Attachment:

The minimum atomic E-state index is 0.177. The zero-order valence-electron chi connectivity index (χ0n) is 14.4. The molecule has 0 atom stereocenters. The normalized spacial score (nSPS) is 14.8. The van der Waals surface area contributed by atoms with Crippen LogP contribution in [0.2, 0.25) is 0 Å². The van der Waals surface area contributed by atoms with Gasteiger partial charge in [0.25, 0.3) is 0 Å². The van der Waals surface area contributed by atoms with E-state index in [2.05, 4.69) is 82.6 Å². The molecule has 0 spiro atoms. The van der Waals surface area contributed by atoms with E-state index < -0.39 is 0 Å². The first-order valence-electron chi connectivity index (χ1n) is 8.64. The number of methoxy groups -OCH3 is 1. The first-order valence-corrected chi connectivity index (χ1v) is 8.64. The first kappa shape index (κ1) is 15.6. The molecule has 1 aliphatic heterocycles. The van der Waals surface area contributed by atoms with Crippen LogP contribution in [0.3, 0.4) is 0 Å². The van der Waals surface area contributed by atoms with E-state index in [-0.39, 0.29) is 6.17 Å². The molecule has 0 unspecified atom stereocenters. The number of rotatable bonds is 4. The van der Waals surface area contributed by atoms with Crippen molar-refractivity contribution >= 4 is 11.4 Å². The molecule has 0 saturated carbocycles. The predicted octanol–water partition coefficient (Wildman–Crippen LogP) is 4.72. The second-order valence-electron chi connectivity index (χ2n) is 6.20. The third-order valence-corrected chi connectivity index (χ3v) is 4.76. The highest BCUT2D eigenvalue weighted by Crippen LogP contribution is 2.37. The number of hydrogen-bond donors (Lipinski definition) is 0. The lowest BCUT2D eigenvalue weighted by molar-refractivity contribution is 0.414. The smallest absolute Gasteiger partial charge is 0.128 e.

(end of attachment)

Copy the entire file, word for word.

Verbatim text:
The minimum atomic E-state index is 0.177. The zero-order valence-electron chi connectivity index (χ0n) is 14.4. The molecule has 0 atom stereocenters. The normalized spacial score (nSPS) is 14.8. The van der Waals surface area contributed by atoms with Crippen LogP contribution in [0.2, 0.25) is 0 Å². The van der Waals surface area contributed by atoms with Gasteiger partial charge in [0.25, 0.3) is 0 Å². The van der Waals surface area contributed by atoms with E-state index in [2.05, 4.69) is 82.6 Å². The molecule has 0 spiro atoms. The van der Waals surface area contributed by atoms with E-state index < -0.39 is 0 Å². The first-order valence-electron chi connectivity index (χ1n) is 8.64. The number of methoxy groups -OCH3 is 1. The first-order valence-corrected chi connectivity index (χ1v) is 8.64. The first kappa shape index (κ1) is 15.6. The molecule has 1 aliphatic heterocycles. The van der Waals surface area contributed by atoms with Crippen LogP contribution in [0.3, 0.4) is 0 Å². The van der Waals surface area contributed by atoms with E-state index in [-0.39, 0.29) is 6.17 Å². The molecule has 0 unspecified atom stereocenters. The number of rotatable bonds is 4. The van der Waals surface area contributed by atoms with Crippen molar-refractivity contribution >= 4 is 11.4 Å². The molecule has 0 saturated carbocycles. The predicted octanol–water partition coefficient (Wildman–Crippen LogP) is 4.72. The second-order valence-electron chi connectivity index (χ2n) is 6.20. The third-order valence-corrected chi connectivity index (χ3v) is 4.76. The highest BCUT2D eigenvalue weighted by Crippen LogP contribution is 2.37. The number of hydrogen-bond donors (Lipinski definition) is 0. The lowest BCUT2D eigenvalue weighted by molar-refractivity contribution is 0.414. The smallest absolute Gasteiger partial charge is 0.128 e.